Gabrielle Pilot’s family led a nomadic life during her childhood and early adolescence; following her father’s career path in international banking. “We would fly, and my mother and we children would follow by cargo ship. It would often take weeks to join him in our new home.”

“When we came to Montreal, I met and fell in love with the young man who would become my husband, Wakeham Pilot. I went off to the US to study biochemistry, but we missed each other so much that I came back to Montreal and enrolled in École des Beaux Arts – so much for science.”

“Our design class planned one of the playgrounds at Expo 67. When I graduated, I learned that women were paid half of what men earned. Well – there was no way that I was going to put up with that! So I started painting fashionable clothes and sold them to Bloomingdales. I was doing quite well. I always had a paint brush or pencil in my hand, and I was fortunate to have Wakeham’s father Robert Pilot as my teacher. He taught me how to create layers and textures.”

While Gabrielle filled the roles of wife, mother and business owner, she continued to paint. It was and still is her centre – her point of reference with herself.

“I’ve been fortunate to have three studios, and my subject matter varies with their location. I do more scenery when in Maine, swans and other birds when in the Townships and more portraits in our Montreal studio. Recently, I’ve been painting abstracts and I’ll be showing them at the exhibition.”

Gabrielle shows us a sequence of abstracts with brilliant colours, created with a mixture of palette knife and brush strokes. Several have a central human figure, surrounded bold colours and shapes. The figure provides a point of focus for the viewer, allowing time to them take in the rest of the work, almost like following the ripples in water.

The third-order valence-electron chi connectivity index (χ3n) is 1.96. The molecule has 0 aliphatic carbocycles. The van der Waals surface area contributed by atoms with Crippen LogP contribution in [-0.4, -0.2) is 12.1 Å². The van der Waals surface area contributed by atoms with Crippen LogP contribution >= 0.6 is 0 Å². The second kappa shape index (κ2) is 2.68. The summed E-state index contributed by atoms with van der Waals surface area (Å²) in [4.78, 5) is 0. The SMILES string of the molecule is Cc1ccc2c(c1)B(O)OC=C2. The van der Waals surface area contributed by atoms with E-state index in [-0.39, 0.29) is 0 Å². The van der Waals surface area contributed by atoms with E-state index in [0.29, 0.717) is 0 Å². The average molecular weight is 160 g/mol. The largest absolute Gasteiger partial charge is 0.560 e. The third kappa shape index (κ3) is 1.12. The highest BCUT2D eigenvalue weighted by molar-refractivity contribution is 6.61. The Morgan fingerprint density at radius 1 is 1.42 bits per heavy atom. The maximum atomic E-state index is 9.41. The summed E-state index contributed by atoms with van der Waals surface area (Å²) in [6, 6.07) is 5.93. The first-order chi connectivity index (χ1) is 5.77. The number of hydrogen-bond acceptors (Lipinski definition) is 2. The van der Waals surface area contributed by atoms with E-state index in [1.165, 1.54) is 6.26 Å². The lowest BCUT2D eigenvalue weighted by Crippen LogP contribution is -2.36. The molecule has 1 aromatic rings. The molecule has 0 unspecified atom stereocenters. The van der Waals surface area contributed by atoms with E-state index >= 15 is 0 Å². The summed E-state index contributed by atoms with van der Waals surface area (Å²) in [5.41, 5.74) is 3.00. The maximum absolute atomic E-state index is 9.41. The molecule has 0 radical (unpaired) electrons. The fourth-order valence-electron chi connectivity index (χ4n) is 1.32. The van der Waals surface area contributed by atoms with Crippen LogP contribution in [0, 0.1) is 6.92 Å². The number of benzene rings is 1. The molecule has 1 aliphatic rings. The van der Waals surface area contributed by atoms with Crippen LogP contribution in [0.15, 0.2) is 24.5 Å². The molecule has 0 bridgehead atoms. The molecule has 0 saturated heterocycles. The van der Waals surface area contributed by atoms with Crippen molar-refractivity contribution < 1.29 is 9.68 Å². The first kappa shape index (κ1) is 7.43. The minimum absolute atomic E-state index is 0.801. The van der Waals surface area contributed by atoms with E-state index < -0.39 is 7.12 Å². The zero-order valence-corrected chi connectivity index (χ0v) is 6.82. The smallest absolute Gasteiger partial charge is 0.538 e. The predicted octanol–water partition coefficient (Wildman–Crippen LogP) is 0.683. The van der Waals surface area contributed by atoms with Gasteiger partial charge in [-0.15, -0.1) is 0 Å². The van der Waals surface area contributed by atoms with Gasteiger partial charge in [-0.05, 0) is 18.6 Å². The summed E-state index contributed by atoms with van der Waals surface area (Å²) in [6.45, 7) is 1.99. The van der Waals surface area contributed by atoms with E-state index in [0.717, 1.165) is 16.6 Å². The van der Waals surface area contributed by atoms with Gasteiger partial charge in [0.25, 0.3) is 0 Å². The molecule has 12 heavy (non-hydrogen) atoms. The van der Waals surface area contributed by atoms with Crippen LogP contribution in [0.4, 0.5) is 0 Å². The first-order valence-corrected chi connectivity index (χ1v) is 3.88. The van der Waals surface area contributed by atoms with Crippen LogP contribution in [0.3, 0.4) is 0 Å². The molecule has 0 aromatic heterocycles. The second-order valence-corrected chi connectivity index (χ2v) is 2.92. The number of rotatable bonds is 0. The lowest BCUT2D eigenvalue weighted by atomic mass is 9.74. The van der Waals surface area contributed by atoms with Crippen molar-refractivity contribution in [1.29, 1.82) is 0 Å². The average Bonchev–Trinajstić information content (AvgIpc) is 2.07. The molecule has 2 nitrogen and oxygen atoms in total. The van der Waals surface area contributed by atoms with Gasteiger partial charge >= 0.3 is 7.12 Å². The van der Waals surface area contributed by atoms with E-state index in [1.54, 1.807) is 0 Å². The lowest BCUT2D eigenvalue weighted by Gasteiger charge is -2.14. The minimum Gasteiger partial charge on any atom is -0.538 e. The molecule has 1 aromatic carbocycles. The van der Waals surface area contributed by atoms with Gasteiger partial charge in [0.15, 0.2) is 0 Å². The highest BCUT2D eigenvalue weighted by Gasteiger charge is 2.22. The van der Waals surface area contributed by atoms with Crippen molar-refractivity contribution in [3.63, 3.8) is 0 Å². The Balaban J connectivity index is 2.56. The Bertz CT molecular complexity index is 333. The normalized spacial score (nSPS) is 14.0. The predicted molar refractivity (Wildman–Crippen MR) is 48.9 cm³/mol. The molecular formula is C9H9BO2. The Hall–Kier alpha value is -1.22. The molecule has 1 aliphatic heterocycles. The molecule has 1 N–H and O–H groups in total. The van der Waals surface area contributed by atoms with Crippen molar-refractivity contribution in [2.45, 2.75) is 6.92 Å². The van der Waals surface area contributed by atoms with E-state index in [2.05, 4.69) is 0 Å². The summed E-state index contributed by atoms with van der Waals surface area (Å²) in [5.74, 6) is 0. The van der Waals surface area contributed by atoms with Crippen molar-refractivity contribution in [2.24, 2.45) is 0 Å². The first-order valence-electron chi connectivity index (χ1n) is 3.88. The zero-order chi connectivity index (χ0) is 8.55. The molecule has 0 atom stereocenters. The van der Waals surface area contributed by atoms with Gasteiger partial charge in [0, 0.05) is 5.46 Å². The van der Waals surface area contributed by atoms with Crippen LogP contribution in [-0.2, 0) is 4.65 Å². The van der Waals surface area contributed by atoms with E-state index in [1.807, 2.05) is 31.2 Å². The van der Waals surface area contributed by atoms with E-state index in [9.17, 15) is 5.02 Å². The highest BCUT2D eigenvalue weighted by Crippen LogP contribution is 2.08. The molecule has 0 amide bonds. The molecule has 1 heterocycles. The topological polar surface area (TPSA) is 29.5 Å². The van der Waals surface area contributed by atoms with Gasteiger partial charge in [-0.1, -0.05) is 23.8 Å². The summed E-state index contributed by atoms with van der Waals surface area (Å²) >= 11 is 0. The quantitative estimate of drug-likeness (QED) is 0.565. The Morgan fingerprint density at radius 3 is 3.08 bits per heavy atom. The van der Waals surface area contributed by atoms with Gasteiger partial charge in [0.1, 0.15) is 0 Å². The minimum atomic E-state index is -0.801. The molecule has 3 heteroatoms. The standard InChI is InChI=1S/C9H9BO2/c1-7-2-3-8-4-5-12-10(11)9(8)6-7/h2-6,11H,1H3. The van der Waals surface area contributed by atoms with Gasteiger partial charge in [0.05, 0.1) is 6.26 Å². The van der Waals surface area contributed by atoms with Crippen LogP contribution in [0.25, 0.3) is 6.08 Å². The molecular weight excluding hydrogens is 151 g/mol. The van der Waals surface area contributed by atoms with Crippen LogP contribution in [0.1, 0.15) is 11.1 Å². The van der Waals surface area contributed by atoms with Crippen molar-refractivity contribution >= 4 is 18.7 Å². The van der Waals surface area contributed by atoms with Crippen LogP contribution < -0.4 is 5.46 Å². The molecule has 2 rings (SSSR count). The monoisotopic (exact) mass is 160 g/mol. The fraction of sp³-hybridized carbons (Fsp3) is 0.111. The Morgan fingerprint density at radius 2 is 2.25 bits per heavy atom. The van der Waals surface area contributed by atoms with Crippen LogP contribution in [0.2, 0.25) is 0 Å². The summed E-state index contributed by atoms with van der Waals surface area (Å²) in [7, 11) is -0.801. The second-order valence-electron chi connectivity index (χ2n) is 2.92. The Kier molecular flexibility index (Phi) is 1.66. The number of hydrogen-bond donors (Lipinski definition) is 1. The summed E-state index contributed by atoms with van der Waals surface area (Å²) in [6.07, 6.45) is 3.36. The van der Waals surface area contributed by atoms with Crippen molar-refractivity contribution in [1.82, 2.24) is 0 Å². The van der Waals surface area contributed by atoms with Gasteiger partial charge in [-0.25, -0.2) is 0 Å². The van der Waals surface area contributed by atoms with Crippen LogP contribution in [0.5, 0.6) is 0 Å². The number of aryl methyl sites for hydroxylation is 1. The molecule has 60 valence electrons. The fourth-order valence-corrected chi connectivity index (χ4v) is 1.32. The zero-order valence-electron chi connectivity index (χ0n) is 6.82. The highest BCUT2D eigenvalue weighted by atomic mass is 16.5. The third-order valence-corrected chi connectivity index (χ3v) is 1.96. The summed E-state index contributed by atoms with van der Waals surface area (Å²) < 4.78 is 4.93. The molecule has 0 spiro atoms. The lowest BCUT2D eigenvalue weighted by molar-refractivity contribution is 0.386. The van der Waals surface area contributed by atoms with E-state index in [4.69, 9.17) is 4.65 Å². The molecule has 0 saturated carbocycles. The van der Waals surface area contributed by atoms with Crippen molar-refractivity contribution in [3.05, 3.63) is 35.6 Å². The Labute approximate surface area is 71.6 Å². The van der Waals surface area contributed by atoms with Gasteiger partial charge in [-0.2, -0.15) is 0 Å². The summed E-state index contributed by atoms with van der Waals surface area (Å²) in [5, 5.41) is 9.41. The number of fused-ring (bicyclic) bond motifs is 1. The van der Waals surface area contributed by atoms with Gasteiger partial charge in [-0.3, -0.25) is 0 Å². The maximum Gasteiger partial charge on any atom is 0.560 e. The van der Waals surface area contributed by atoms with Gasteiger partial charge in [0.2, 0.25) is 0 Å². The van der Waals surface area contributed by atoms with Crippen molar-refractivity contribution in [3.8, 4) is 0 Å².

Gabrielle’s sees life and her environment as art, as part of her being. She describes her thought process when composing a painting; “I make the connections, interweaving shapes, colours. Making backgrounds into foregrounds, and positive shapes into negative ones. All with the intention of that has a harmonious unit to the effect of the whole.”

“A successful painting is one that can absorb the viewer and give an emotion rather than being a display of colour.”

You can see Gabrielle Pilot’s most recent works at the Victoria Hall Gallery from September 27 – October 26. Mary Martha Guy will also be exhibiting. The Gallery is located at 4626 Sherbrooke St. West in Westmount. 514-989-5226. Enjoy!

Related Posts